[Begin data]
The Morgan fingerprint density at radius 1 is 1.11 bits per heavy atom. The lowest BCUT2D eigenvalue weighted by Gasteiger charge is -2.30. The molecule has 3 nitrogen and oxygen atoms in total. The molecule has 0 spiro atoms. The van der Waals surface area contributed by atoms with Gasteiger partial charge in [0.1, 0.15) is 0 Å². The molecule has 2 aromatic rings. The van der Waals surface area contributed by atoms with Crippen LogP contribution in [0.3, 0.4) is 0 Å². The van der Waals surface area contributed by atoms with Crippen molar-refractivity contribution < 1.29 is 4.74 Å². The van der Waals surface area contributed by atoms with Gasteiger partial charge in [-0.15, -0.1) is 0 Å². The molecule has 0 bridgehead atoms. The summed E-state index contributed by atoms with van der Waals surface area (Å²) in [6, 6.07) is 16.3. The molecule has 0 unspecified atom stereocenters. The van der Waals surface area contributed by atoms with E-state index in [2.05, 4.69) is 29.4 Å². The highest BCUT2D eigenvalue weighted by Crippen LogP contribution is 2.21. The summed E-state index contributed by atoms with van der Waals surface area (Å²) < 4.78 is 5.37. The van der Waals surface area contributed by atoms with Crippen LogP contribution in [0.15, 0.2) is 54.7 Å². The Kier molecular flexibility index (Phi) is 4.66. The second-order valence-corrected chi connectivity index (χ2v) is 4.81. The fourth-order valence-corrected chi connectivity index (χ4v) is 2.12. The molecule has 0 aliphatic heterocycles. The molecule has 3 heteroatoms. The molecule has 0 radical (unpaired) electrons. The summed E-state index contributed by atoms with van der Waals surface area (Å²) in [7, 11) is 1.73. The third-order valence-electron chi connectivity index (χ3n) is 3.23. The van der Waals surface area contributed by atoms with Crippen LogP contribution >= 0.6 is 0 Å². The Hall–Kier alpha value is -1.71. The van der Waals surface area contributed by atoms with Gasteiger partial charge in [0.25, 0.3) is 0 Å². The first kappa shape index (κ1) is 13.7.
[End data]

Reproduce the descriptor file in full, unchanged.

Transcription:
The Morgan fingerprint density at radius 1 is 1.11 bits per heavy atom. The lowest BCUT2D eigenvalue weighted by Gasteiger charge is -2.30. The molecule has 3 nitrogen and oxygen atoms in total. The molecule has 0 spiro atoms. The van der Waals surface area contributed by atoms with Gasteiger partial charge in [0.1, 0.15) is 0 Å². The molecule has 2 aromatic rings. The van der Waals surface area contributed by atoms with Crippen LogP contribution in [0.3, 0.4) is 0 Å². The van der Waals surface area contributed by atoms with Crippen molar-refractivity contribution < 1.29 is 4.74 Å². The van der Waals surface area contributed by atoms with Gasteiger partial charge in [-0.15, -0.1) is 0 Å². The molecule has 0 bridgehead atoms. The summed E-state index contributed by atoms with van der Waals surface area (Å²) in [6, 6.07) is 16.3. The molecule has 0 unspecified atom stereocenters. The van der Waals surface area contributed by atoms with E-state index in [2.05, 4.69) is 29.4 Å². The highest BCUT2D eigenvalue weighted by Crippen LogP contribution is 2.21. The summed E-state index contributed by atoms with van der Waals surface area (Å²) < 4.78 is 5.37. The van der Waals surface area contributed by atoms with Crippen LogP contribution in [0.15, 0.2) is 54.7 Å². The Kier molecular flexibility index (Phi) is 4.66. The second-order valence-corrected chi connectivity index (χ2v) is 4.81. The fourth-order valence-corrected chi connectivity index (χ4v) is 2.12. The molecule has 0 aliphatic heterocycles. The molecule has 3 heteroatoms. The molecule has 0 radical (unpaired) electrons. The summed E-state index contributed by atoms with van der Waals surface area (Å²) in [7, 11) is 1.73. The third-order valence-electron chi connectivity index (χ3n) is 3.23. The van der Waals surface area contributed by atoms with Crippen LogP contribution >= 0.6 is 0 Å². The Hall–Kier alpha value is -1.71. The van der Waals surface area contributed by atoms with Gasteiger partial charge in [0.25, 0.3) is 0 Å². The first kappa shape index (κ1) is 13.7.